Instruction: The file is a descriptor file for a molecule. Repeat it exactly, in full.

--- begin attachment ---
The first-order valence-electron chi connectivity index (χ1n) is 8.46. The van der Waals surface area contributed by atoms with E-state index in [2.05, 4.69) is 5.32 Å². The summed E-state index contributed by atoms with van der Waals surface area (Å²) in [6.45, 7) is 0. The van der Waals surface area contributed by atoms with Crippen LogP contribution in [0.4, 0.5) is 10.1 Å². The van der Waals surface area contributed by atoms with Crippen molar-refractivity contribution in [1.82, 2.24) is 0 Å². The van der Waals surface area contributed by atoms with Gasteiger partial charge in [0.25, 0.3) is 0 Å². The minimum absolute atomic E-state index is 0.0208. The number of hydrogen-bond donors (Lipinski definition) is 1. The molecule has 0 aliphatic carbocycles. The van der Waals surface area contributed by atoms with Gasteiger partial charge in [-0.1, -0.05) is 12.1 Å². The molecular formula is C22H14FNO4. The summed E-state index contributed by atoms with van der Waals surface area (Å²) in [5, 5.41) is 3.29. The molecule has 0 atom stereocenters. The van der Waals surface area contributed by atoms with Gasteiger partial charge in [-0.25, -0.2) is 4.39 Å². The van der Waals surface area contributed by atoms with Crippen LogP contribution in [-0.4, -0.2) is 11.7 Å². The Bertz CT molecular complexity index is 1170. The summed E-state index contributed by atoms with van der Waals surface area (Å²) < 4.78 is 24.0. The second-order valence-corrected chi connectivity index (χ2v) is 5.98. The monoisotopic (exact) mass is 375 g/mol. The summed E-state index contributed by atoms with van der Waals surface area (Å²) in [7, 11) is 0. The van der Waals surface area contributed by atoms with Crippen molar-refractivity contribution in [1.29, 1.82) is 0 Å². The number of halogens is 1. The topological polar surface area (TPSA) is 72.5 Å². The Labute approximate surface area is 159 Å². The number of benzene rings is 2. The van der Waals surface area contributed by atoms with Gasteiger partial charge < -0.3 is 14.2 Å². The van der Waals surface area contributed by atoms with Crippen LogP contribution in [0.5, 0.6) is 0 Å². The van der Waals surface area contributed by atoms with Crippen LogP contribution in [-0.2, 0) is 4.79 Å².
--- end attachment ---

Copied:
The first-order valence-electron chi connectivity index (χ1n) is 8.46. The van der Waals surface area contributed by atoms with E-state index in [2.05, 4.69) is 5.32 Å². The summed E-state index contributed by atoms with van der Waals surface area (Å²) in [6.45, 7) is 0. The van der Waals surface area contributed by atoms with Crippen LogP contribution in [0.4, 0.5) is 10.1 Å². The van der Waals surface area contributed by atoms with Crippen molar-refractivity contribution in [1.82, 2.24) is 0 Å². The van der Waals surface area contributed by atoms with Gasteiger partial charge in [0.25, 0.3) is 0 Å². The minimum absolute atomic E-state index is 0.0208. The number of hydrogen-bond donors (Lipinski definition) is 1. The molecule has 0 aliphatic carbocycles. The van der Waals surface area contributed by atoms with Gasteiger partial charge in [-0.1, -0.05) is 12.1 Å². The molecular formula is C22H14FNO4. The summed E-state index contributed by atoms with van der Waals surface area (Å²) in [5, 5.41) is 3.29. The molecule has 0 atom stereocenters. The van der Waals surface area contributed by atoms with Gasteiger partial charge in [-0.25, -0.2) is 4.39 Å². The van der Waals surface area contributed by atoms with Crippen LogP contribution in [-0.4, -0.2) is 11.7 Å². The Bertz CT molecular complexity index is 1170. The summed E-state index contributed by atoms with van der Waals surface area (Å²) < 4.78 is 24.0. The second-order valence-corrected chi connectivity index (χ2v) is 5.98. The monoisotopic (exact) mass is 375 g/mol. The summed E-state index contributed by atoms with van der Waals surface area (Å²) in [7, 11) is 0. The van der Waals surface area contributed by atoms with Crippen molar-refractivity contribution in [1.29, 1.82) is 0 Å². The number of halogens is 1. The topological polar surface area (TPSA) is 72.5 Å². The Labute approximate surface area is 159 Å². The number of benzene rings is 2. The van der Waals surface area contributed by atoms with Gasteiger partial charge < -0.3 is 14.2 Å². The van der Waals surface area contributed by atoms with Crippen LogP contribution in [0.5, 0.6) is 0 Å². The van der Waals surface area contributed by atoms with Crippen LogP contribution in [-0.2, 0) is 4.79 Å².